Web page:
The yen headed for a weekly drop against most of its major peers before data that may show the U.S. added jobs for a ninth month and after German exports rose by more than forecast, reducing demand for haven currencies.
The Swiss franc, a traditional refuge from financial turmoil, slid for a second day. Australia’s currency was less than 0.1 percent from a two-month high as a global rally in stocks supported demand for higher-yielding assets. The euro fell this week against 15 of 16 counterparts tracked by Bloomberg on concern more countries will be dragged into the region’s sovereign-debt crisis.
“We’ve seen good news stories lapped up by traders this week, resulting in significant flow into higher-yielding currencies and keeping the yen on the back foot,” said Tim Waterer, a currency dealer at CMC Markets in Sydney. “If we saw a positive result in the non-farm payrolls report today, we could see an extension in the gains for riskier currencies.”
The yen traded at 81.33 per dollar as of 8:53 a.m. in London, from 81.25 in New York yesterday, headed for a 0.6 percent weekly decline. The Japanese currency strengthened to 116.50 per euro from 116.70 yesterday.
The dollar rose 0.3 percent to $1.4324 per euro. It yesterday touched $1.4221, the strongest since June 27. The U.S. currency is set for a 1.4 percent weekly gain against the 17- nation euro. The Swiss franc dropped 0.6 percent versus the greenback to 84.92 centimes.
Dollar’s Weekly Gain
The yen has fallen 0.2 percent in the past week against a basket of nine developed-market peers, according to Bloomberg Correlation-Weighted Currency Indexes. The euro has dropped 1 percent while the dollar has risen 0.4 percent.
Nonfarm payrolls increased by 105,000 in June after an advance of 54,000 in the prior month, according to the median estimate of 85 economists in a Bloomberg News survey before today’s report from the Labor Department. The unemployment rate probably stayed at 9.1 percent, according to a separate survey. Estimates in Bloomberg’s poll range from 40,000 to 175,000.
The dollar’s advance versus the euro was curbed by speculation that the gain in jobs won’t be enough to spur the Federal Reserve to increase borrowing costs. The Federal Open Market Committee has kept its benchmark rate unchanged between zero and 0.25 percent since December 2008.
Futures contracts showed the likelihood of an increase in the fed funds target rate by the March 2012 meeting fell to 23 percent, from 26 percent odds a week ago.
“The payrolls number has to be a massive upside surprise or a big disappointment to be dollar positive,” said Robert Ryan, a currency strategist at BNP Paribas SA in Singapore. “Otherwise it’s going to be neutral to positive for risk.”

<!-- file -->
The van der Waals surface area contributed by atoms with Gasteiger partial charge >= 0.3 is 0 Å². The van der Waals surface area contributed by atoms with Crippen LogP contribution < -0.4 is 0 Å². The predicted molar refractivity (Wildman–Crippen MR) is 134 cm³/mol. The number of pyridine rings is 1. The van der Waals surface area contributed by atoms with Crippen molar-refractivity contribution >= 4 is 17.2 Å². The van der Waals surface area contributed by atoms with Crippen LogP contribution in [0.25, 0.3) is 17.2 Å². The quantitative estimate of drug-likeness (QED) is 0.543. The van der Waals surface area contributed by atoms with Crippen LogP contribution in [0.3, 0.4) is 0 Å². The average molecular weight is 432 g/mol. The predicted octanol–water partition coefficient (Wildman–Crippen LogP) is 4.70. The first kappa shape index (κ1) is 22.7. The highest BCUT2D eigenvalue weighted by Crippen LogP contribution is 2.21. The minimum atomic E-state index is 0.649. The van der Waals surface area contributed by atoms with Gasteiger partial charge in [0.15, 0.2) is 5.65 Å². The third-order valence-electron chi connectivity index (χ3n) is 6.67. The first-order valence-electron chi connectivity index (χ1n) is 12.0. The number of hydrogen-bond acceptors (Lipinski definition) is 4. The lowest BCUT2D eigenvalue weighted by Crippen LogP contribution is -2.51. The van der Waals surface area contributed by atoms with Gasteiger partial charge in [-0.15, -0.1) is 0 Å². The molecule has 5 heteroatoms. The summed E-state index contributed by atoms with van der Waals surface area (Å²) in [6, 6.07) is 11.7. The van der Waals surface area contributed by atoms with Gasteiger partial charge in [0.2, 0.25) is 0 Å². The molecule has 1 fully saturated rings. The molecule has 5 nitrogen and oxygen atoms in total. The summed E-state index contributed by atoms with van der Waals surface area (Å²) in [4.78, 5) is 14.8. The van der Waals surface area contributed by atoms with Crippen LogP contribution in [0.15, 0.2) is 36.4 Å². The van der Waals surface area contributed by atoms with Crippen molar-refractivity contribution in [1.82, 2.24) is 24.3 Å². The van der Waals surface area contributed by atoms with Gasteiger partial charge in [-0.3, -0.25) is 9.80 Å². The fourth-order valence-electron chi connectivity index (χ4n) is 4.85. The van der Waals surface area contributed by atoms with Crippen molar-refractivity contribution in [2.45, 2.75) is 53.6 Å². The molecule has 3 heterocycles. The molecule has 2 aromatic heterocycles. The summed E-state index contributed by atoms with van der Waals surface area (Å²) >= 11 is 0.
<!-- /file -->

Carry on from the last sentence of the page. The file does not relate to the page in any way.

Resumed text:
The MSCI Asia Pacific Index of stocks rose 0.6 percent, while the Stoxx Europe 600 Index gained 0.2 percent.
Australia’s dollar traded little changed at $1.0775 after rising to $1.0790 on July 1, the most since May 11.
European officials remain at odds over the best way to handle the region’s sovereign-debt crisis, which took another lurch forward when Portugal’s debt was cut below investment grade by Moody’s Investors Service on July 5. Discussions over how to include private investors in a second bailout for Greece are ongoing, helping to drive up borrowing costs at other European nation’s debt sales pending the outcome.
By comparison, Australia’s Prime Minister Julia Gillard has pledged to return the nation’s budget to surplus by 2013 while Canada’s government has forecast a surplus of C$4.2 billion ($4.3 billion) for the 2015 fiscal year.
“The euro has scope for further underperformance versus the currencies of more fiscally-sound countries, like the Australian and Canadian dollars,” said Sue Trinh, a senior currency strategist at Royal Bank of Canada in Hong Kong. “We still haven’t got any clarity as to the extent of private sector involvement in the second bailout for Greece, so that continues to boil away in the background.”
The euro rose yesterday, paring its weekly drop, after European Central Bank President Jean-Claude Trichet signaled more interest-rate increases after raising the benchmark to 1.5 percent yesterday.
“Our monetary-policy stance remains accommodative,” Trichet said at a press conference in Frankfurt. “It is essential recent price developments do not give rise to broad- based inflation pressures over the medium term.”
German exports, adjusted for work days and seasonal changes, rose 4.3 percent in May, the Federal Statistics Office in Wiesbaden said today. The median economist forecast in a Bloomberg survey was for an increase of 1.5 percent.
Euro ‘Leg Up’
Trichet said the ECB will suspend its minimum credit-rating threshold on Portuguese bonds after Moody’s Investors Service lowered the nation’s debt to junk. The suspension will be maintained “until further notice,” he said. This follows the waiving of minimum thresholds for Greek and Irish bonds.
“The euro has got a leg up from the surprise ECB announcement on accepting Portuguese debt as collateral and also from signals that we may see more rate increases over the next few months,” said Imre Speizer, a strategist in Auckland at Westpac Banking Corp., Australia’s second-largest lender.
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